1. If the akathisia is causing severe distress to a patient, immediately try to reduce symptoms by administering diphenhydramine or benztropine (doses below).
  2. Discontinue or lower the dose of the medication or medications thought to be causing the akathisia
  3. If an antipsychotic is needed, rotate to an antipsychotic with a lower risk of EPS.
    • Chlorpromazine has a lower risk of EPS compared with other older antipsychotics such as haloperidol and can be administered IM, IV, PR, or PO. Oral bioavailability is low, and higher doses may be needed. Usual effective dose ranges from 25 mg-150 mg q6 hours prn (5,8).
    • Quetiapine has the lowest D2 receptor affinity and is often effective in the elderly at low doses (12.5-25 mg PO BID) due to a 40% lower drug clearance.  It has been found to be the least likely to cause EPS effects of all of the widely available newer antipsychotics (8). Only available orally.
    • Olanzapine has been shown to have slightly less incidence of akathisia compared to risperidone or aripiprazole. Limited comparative data exists, but this agent could be considered if unable to tolerate the above. Olanzapine has the advantage of being available as an orally dissolving tab and IM. Usual effective doses are 2.5-5 mg a once day.(8)
  4. If discontinuation or rotation to another antipsychotic is not possible, adjunctive medications can be added to help prevent or reduce the akathisia (4,7,8). This practice is largely empiric, and no treatment has been clearly shown to be superior. Limited controlled trial data support the efficacy of mirtazapine and propranolol (8,9).
    • Serotonin antagonists: mirtazapine 15 mg PO at bedtime,
    • Nonselective beta-blockers: propranolol 10 mg PO TID titrated to maximum of 80 mg/day
    • Anticholinergics:  diphenhydramine 25-50 mg PO/SC/IM/IV q6 hours; benztropine 2 mg PO/day
    • Benzodiazepines: lorazepam 0.5-1 mg PO/SC/IM/IV q8 hours; clonazepam 0.25-0.5 mg PO BID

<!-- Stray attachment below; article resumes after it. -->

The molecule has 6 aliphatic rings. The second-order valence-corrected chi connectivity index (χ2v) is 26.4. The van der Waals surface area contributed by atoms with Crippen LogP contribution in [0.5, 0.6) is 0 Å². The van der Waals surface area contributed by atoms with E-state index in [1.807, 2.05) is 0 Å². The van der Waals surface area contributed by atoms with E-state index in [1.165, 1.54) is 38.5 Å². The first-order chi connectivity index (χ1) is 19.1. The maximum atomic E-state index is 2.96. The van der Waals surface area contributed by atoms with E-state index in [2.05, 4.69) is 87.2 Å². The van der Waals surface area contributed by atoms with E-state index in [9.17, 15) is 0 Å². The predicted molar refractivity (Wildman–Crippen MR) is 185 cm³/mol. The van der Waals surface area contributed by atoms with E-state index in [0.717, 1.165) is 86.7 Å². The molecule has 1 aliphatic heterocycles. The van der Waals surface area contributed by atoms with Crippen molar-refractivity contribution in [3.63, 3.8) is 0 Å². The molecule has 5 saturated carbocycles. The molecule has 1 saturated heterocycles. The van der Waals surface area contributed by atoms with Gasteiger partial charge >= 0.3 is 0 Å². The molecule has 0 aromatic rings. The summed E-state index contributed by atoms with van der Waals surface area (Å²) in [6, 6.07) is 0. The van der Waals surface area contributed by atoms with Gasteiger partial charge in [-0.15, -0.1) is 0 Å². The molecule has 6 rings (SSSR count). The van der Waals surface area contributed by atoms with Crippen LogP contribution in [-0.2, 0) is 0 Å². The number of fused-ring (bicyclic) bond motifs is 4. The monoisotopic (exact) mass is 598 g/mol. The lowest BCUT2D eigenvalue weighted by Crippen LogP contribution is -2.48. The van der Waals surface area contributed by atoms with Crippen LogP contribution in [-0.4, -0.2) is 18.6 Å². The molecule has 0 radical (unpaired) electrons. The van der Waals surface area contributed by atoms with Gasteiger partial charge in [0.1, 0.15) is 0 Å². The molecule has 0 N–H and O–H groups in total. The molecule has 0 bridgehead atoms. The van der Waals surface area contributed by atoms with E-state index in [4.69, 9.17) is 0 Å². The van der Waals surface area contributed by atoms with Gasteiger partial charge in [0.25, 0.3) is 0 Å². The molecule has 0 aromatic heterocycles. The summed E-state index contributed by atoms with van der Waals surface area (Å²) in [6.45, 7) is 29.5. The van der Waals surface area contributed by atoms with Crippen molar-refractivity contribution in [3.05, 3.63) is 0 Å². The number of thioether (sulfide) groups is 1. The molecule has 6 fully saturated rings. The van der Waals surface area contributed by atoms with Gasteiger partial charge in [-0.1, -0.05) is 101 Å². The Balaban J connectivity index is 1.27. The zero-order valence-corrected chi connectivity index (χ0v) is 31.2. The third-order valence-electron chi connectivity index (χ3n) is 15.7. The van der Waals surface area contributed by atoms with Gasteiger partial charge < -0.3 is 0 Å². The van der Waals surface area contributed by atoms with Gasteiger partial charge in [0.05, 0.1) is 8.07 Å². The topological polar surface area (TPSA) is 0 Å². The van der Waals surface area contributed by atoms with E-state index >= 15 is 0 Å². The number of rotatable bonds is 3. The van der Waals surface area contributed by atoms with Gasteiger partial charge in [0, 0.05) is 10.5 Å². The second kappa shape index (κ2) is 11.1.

• Adrenergic blockers: clonidine 0.1-0.4 mg PO BID


  1. Levine M, Burns M. Antipsychotic Agents. In: Shannon M (Ed), Haddad and Winchester’s Clinical Management of Poisoning and Drug Overdose. 4th ed. 2007.Philadelphia: Elsevier.
  2. Kane J, et al. Akathisia: an updated review focusing on second-generation antipsychotics. J Clin Psychiat. 2009; 70: 627-643.
  3. Jackson N, Doherty J, Coulter S. Neuropsychiatric complications of commonly used palliative care drugs. Postgrad Med. 2008; 84:121-126.
  4. White C, Jackson N. Acute akathisia in palliative care. Eur J Pall Care. 2005; 12:5-7.
  5. Twycross R, Wilcock, A. Antipsychotics. In: Hospice and Palliative Care Formulary USA. 2nd ed. 2008. UK: Palliativedrugs.com Ltd.
  6. Barnes TR. A rating scale for drug-induced akathisia. Br J Psychiat. 1989; 154:672-676.
  7. Bratti IM, et al. Chronic restlessness with antipsychotics. Am J Psychiat. 2007; 164:1648-1654.
  8. Poyurovsky M. Acute antipsychotic-induced akathisia revisited. Br J Psychiatry. 2010; 196(2):89–91.
  9. Poyurovsky M, Pashinian A, Weizman R, Fuchs C, Weizman A. Low dose mirtazapine: A new option in the treatment of antipsychotic induced akathisia. A randomized, double blind, placebo and propranolol controlled trial. Biol Psychiatry. 2006;59:1071–7.

Authors’ Affiliations: Napa Valley Hospice and Adult Day Services; Lancaster General Health;

Conflicts of Interest Statement: The authors have disclosed no relevant conflicts of interest.

Version History:  First published June 2014. Re-copy-edited in September 2015.